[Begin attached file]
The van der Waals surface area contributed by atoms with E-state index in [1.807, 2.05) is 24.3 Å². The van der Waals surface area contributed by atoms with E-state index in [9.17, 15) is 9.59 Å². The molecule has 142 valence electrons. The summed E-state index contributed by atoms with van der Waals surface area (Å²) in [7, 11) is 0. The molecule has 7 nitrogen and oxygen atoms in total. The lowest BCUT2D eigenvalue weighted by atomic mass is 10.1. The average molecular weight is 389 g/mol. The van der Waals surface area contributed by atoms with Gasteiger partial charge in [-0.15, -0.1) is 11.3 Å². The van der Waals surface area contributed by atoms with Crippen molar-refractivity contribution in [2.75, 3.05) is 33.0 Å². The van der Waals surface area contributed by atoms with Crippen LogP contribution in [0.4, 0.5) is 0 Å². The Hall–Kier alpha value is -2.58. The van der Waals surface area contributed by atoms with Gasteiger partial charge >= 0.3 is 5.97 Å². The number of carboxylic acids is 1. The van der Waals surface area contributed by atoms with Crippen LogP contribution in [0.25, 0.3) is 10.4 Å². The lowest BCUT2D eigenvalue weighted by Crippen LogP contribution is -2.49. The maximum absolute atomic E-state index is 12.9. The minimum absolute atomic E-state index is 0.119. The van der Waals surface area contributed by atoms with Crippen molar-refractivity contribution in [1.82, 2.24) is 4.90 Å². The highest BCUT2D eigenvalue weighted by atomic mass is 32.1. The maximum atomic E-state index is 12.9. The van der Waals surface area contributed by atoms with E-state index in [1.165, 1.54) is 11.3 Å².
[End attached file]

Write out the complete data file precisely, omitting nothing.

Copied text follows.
The van der Waals surface area contributed by atoms with E-state index in [1.807, 2.05) is 24.3 Å². The van der Waals surface area contributed by atoms with E-state index in [9.17, 15) is 9.59 Å². The molecule has 142 valence electrons. The summed E-state index contributed by atoms with van der Waals surface area (Å²) in [7, 11) is 0. The molecule has 7 nitrogen and oxygen atoms in total. The lowest BCUT2D eigenvalue weighted by atomic mass is 10.1. The average molecular weight is 389 g/mol. The van der Waals surface area contributed by atoms with Gasteiger partial charge in [-0.15, -0.1) is 11.3 Å². The van der Waals surface area contributed by atoms with Crippen molar-refractivity contribution in [2.75, 3.05) is 33.0 Å². The van der Waals surface area contributed by atoms with Crippen LogP contribution in [0.4, 0.5) is 0 Å². The Hall–Kier alpha value is -2.58. The van der Waals surface area contributed by atoms with Gasteiger partial charge >= 0.3 is 5.97 Å². The number of carboxylic acids is 1. The van der Waals surface area contributed by atoms with Crippen LogP contribution in [0.25, 0.3) is 10.4 Å². The lowest BCUT2D eigenvalue weighted by Crippen LogP contribution is -2.49. The maximum absolute atomic E-state index is 12.9. The minimum absolute atomic E-state index is 0.119. The van der Waals surface area contributed by atoms with Crippen molar-refractivity contribution in [1.82, 2.24) is 4.90 Å². The highest BCUT2D eigenvalue weighted by atomic mass is 32.1. The maximum atomic E-state index is 12.9. The van der Waals surface area contributed by atoms with E-state index in [1.165, 1.54) is 11.3 Å².